As Tesla introduced a multi-device charger, Google filed a patent for a Next-Gen charger while Apple remains in Limbo
In March 2019 Apple stunned Apple fans with the news that their Multi-Device charging pad branded 'AirPower' was officially cancelled. In 2020 a stubborn rumor about the AirPower project was still alive came from Jon Prosser. In October 2021, Bloomberg's Mark Gurman noted that an AirPower-like accessory would "eventually come to fruition," though likely years out.
Since the AirPower's demise, many companies have released functional AirPower-like chargers and this week Tesla jumped in the market with a new three-device charger that was reviewed by Engadget's Cherlynn Low.
Now even Google wants to deliver a next-gen multi-device charger, according to a new patent filing published on WIPO on March 16, 2023 titled "Self-Alignment Wireless Charger." Instead of including dozens of charging coils to hopefully align with a device to be charged, the charging device has a moving charging coil that aligns itself with the device to charge it.
More specifically, Google's Patent Abstract states that "Methods and apparatus are described for self-alignment for wireless charging. In some implementations a method includes detecting a device to be charged by a wireless charger. The wireless charger includes a housing and a wireless power transmission coil that is movable within the housing. The method includes determining, by the wireless charger, a direction to move the wireless power transmission coil within the housing to improve alignment of the wireless power transmission coil with a wireless power receiving coil of the device to be charged. The method includes moving, by the wireless charger, the wireless power transmission coil within the housing in the determined direction to align the wireless power transmission coil improve alignment of the wireless power transmission coil with the wireless power receiving coil of the device to be charged."
Google's patent FIG. 1A below is a perspective view of an example charging station that can move a wireless power transmitting coil into alignment with an electrical device to be charged; FIG. 1C is a cross-section view of an example of calculating a distance to move a platform inside an example charging station for charging.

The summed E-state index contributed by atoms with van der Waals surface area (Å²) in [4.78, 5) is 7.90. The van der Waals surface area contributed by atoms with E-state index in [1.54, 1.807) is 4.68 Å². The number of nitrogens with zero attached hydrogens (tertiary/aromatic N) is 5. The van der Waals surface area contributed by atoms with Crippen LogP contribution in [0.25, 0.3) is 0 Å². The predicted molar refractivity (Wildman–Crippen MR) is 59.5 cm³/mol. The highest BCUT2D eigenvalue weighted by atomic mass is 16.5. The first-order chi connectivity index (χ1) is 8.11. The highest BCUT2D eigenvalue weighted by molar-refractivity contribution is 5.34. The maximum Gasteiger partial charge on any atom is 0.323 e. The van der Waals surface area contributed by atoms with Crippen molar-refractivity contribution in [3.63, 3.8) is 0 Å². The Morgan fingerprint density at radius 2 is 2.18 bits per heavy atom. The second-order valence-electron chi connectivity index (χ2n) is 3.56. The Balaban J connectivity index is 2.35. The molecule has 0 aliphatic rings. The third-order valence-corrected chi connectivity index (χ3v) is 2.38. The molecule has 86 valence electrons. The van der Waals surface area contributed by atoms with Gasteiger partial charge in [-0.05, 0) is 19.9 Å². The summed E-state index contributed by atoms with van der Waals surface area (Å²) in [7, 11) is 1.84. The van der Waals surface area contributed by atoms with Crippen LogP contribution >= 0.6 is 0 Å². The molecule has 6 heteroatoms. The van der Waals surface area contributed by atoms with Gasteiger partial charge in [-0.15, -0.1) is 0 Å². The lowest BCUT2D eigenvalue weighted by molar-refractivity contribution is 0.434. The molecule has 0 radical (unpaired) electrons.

Google's patent FIG. 2A above is a perspective view of an example charging station with a grid of electromagnets configured to move an internal assembly having a wireless power transmitting coil.
Those wanting to dive deeper into this patent can explore it here. Google's patent that was published two weeks ago was originally filed back in 2020.
While only time will tell if Google will be able to deliver such a device, it's an interesting approach to say the least. Though we all know, some ideas never get to market and some fail early on. For instance, Xiaomi was determined to show the world that they were smarter than Apple and released a multi-charger device. It sold right up to last year and then mysteriously disappeared off the market and no longer available on their site. Did it not sell well? Are they planning an update or did it technically malfunction over time, forcing Xiaomi to kill it? There's been no word on this online.
As for Apple, they've since filed for a patent for an oddball charger that is unlikely to see the light of day. Perhaps Apple may have decided to simply add a killer inductive / reverse charging feature to a future version of the MacBook Pro and the back of an iPad Pro. Considering that Apple just updated their Glass-housing patent to include the iPad specifically, the glass backer could easily support reverse charging. I think that the MacBook Pro charging feature that they've patented is a really smart idea as presented in Apple's patent figures below.
Patently Apple has covered a series of patent reports on the MacBook feature since 2019 that you could review here: 01, 02 and 03+.
The Tesla multi-device charger that came to market this week along with Google's patent application for a next-gen charger were reminders of Apple's AirPower failure. And yet, Apple may have something far better to offer in the not-too-distant future and it just may be related to their Pro devices offering inductive charging.
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